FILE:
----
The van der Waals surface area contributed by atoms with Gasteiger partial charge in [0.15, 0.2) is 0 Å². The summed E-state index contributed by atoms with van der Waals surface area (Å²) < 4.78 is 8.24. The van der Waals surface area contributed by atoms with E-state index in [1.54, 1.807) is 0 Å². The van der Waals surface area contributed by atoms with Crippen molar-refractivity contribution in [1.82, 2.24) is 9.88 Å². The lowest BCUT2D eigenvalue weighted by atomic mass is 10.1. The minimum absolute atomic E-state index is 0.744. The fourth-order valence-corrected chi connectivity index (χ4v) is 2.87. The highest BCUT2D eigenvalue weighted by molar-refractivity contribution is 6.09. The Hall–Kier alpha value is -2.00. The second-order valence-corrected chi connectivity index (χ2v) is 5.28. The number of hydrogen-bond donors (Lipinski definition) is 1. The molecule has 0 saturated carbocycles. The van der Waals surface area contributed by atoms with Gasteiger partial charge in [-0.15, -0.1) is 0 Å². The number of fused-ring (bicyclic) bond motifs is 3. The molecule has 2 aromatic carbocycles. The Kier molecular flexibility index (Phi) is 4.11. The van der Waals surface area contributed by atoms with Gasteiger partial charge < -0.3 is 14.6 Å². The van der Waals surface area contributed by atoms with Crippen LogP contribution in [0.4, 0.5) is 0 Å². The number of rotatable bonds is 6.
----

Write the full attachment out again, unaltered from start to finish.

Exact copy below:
The van der Waals surface area contributed by atoms with Gasteiger partial charge in [0.15, 0.2) is 0 Å². The summed E-state index contributed by atoms with van der Waals surface area (Å²) < 4.78 is 8.24. The van der Waals surface area contributed by atoms with E-state index in [1.54, 1.807) is 0 Å². The van der Waals surface area contributed by atoms with Crippen molar-refractivity contribution in [1.82, 2.24) is 9.88 Å². The lowest BCUT2D eigenvalue weighted by atomic mass is 10.1. The minimum absolute atomic E-state index is 0.744. The fourth-order valence-corrected chi connectivity index (χ4v) is 2.87. The highest BCUT2D eigenvalue weighted by molar-refractivity contribution is 6.09. The Hall–Kier alpha value is -2.00. The second-order valence-corrected chi connectivity index (χ2v) is 5.28. The number of hydrogen-bond donors (Lipinski definition) is 1. The molecule has 0 saturated carbocycles. The van der Waals surface area contributed by atoms with Gasteiger partial charge in [-0.15, -0.1) is 0 Å². The number of fused-ring (bicyclic) bond motifs is 3. The molecule has 2 aromatic carbocycles. The Kier molecular flexibility index (Phi) is 4.11. The van der Waals surface area contributed by atoms with Gasteiger partial charge < -0.3 is 14.6 Å². The van der Waals surface area contributed by atoms with Crippen LogP contribution in [0.4, 0.5) is 0 Å². The number of rotatable bonds is 6.